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RICHMOND, Va.--A huge paper packaging and office products company is converting its traditional final-average pay pension plan covering salaried and nonunion hourly employees to a cash balance plan, the first major company to do so since Congress passed legislation in August protecting new cash balance plans from age discrimination suits.
Beginning Jan. 1, new employees at MeadWestvaco Corp. will earn benefits under the cash balance plan, and on Jan. 1, 2008, employees under age 40 will move to the new plan. Employees age 40 and older will be given the option of remaining in their current plan or shifting to the cash balance plan and earning future benefits under that plan.
Under the cash balance plan design, employees will earn benefit credits ranging from 4% to 8% of pay, with the percentage credited based on employees' age and service. Account balances will be credited with interest based on the yield of the 30-year Treasury bond.
Executives at Richmond, Va.-based Meadwestvaco, which last year generated about $6.2 billion in sales, said the company moved to the new design after analyzing retirement trends.
"MeadWestvaco has been listening to its employees and carefully researching retirement trends to determine the best possible defined benefit program," said Senior Vp Linda Schreiner in a statement.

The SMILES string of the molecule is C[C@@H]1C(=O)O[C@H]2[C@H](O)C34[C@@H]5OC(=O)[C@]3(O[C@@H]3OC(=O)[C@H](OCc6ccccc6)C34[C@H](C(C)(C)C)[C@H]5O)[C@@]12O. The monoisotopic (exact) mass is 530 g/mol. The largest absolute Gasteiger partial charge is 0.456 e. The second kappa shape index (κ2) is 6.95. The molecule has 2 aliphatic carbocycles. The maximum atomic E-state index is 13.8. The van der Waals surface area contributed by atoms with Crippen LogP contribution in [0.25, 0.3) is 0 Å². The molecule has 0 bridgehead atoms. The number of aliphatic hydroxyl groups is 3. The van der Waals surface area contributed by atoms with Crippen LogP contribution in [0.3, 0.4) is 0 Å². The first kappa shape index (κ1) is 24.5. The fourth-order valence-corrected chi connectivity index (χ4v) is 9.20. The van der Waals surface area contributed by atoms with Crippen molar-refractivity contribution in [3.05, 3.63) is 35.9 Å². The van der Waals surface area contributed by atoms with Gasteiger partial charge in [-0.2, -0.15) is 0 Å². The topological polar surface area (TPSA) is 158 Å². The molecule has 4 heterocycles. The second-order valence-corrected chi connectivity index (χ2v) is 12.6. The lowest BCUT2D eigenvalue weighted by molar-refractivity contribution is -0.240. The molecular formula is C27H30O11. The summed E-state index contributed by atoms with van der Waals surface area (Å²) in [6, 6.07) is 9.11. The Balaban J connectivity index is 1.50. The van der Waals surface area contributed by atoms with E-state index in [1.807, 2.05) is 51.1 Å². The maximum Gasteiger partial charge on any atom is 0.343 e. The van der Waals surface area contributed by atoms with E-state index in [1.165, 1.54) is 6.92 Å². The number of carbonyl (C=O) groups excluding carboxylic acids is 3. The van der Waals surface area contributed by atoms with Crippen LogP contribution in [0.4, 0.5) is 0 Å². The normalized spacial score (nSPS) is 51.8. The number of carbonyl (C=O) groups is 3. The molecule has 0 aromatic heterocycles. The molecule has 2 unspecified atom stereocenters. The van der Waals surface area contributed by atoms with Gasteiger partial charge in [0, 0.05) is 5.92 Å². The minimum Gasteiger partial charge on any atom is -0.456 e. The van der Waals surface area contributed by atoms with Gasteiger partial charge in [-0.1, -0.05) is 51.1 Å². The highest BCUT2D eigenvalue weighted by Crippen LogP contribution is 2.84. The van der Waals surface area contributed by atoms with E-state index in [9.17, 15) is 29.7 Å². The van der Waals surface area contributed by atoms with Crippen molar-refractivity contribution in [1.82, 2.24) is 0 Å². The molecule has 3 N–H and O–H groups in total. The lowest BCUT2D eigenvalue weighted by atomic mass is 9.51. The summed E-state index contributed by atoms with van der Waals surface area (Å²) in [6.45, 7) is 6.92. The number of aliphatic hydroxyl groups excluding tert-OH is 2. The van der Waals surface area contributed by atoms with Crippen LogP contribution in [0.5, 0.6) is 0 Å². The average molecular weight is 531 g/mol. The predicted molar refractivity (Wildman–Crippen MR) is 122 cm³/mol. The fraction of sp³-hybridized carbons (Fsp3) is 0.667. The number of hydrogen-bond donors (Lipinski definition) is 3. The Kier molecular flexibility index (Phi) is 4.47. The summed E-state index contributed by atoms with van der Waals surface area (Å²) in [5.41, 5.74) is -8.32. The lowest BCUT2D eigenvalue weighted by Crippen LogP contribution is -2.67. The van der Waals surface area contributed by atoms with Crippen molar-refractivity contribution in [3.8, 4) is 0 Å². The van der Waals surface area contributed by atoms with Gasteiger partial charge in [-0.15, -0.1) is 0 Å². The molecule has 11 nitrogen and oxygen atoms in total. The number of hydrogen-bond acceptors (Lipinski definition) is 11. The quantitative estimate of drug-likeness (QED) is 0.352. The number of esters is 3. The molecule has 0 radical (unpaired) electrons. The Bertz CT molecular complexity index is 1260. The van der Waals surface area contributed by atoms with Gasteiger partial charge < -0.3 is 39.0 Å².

"The implementation of this new cash balance formula provides more options to employees, while ensuring that MeadWestvaco continues to provide outstanding retirement benefits for our employees," Ms. Schreiner added.
MeadWestvaco is the first large company to adopt a cash balance plan since Congress--ending years of legal uncertainty--made clear, as part of a broader pension funding reform measure, that new cash balance plans that meet certain standards would be automatically protected from age discrimination suits. Among other things, a cash balance plan would have to provide at least the same benefit and interest credits to older employees as to younger employees.
Benefit experts say the new law is likely to lead to a mild resurgence of cash balance plans, which grew rapidly in the late 1980s and 1990s as employers looked for a new design that would offer greater appeal to a more mobile workforce while providing a more easily understood benefit formula.
But cash balance plan growth came to a halt a few years ago when the plans became targets of age discrimination suits.
More than 1,000 employers, including many of the nation's largest corporations, sponsor cash balance plans, although some, including Hewlett-Packard Co., IBM Corp. and NCR Corp., either have or are in the process of phasing out the plans in favor of enhanced 401(k) plans.